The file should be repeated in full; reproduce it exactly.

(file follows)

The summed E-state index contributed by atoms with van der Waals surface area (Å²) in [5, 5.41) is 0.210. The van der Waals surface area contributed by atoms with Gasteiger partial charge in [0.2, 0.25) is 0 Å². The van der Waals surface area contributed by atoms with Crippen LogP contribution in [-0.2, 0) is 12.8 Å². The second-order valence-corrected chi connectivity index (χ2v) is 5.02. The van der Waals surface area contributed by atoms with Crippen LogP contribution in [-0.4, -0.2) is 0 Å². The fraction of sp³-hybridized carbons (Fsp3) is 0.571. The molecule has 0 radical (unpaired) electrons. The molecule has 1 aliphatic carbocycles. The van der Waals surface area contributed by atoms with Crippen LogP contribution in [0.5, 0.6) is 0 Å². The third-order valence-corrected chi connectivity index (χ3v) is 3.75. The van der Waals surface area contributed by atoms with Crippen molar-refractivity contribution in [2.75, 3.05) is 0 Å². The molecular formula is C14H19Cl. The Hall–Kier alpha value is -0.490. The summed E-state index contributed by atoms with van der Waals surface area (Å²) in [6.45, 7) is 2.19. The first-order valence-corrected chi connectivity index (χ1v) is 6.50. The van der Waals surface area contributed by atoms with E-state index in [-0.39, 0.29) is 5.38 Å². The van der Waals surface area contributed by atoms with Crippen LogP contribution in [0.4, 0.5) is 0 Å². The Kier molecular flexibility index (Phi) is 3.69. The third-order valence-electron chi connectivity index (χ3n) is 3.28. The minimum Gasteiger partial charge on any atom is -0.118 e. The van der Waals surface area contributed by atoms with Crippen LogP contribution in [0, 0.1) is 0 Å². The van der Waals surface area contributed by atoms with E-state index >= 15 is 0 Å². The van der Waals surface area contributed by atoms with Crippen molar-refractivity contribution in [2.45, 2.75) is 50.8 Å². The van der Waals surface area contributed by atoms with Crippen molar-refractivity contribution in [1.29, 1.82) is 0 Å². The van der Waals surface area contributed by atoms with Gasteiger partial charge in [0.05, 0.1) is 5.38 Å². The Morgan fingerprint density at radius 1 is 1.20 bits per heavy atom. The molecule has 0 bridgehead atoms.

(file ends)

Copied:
The summed E-state index contributed by atoms with van der Waals surface area (Å²) in [5, 5.41) is 0.210. The van der Waals surface area contributed by atoms with Gasteiger partial charge in [0.2, 0.25) is 0 Å². The van der Waals surface area contributed by atoms with Crippen LogP contribution in [-0.2, 0) is 12.8 Å². The second-order valence-corrected chi connectivity index (χ2v) is 5.02. The van der Waals surface area contributed by atoms with Crippen LogP contribution in [-0.4, -0.2) is 0 Å². The fraction of sp³-hybridized carbons (Fsp3) is 0.571. The molecule has 0 radical (unpaired) electrons. The molecule has 1 aliphatic carbocycles. The van der Waals surface area contributed by atoms with Crippen LogP contribution in [0.5, 0.6) is 0 Å². The third-order valence-corrected chi connectivity index (χ3v) is 3.75. The van der Waals surface area contributed by atoms with Crippen molar-refractivity contribution in [2.75, 3.05) is 0 Å². The molecular formula is C14H19Cl. The Hall–Kier alpha value is -0.490. The summed E-state index contributed by atoms with van der Waals surface area (Å²) in [6.45, 7) is 2.19. The first-order valence-corrected chi connectivity index (χ1v) is 6.50. The van der Waals surface area contributed by atoms with E-state index in [-0.39, 0.29) is 5.38 Å². The van der Waals surface area contributed by atoms with Crippen LogP contribution in [0.4, 0.5) is 0 Å². The Kier molecular flexibility index (Phi) is 3.69. The third-order valence-electron chi connectivity index (χ3n) is 3.28. The minimum Gasteiger partial charge on any atom is -0.118 e. The van der Waals surface area contributed by atoms with Crippen LogP contribution in [0, 0.1) is 0 Å². The van der Waals surface area contributed by atoms with E-state index >= 15 is 0 Å². The van der Waals surface area contributed by atoms with Crippen molar-refractivity contribution in [2.45, 2.75) is 50.8 Å². The van der Waals surface area contributed by atoms with Crippen molar-refractivity contribution in [1.29, 1.82) is 0 Å². The van der Waals surface area contributed by atoms with Gasteiger partial charge in [0.05, 0.1) is 5.38 Å². The Morgan fingerprint density at radius 1 is 1.20 bits per heavy atom. The molecule has 0 bridgehead atoms.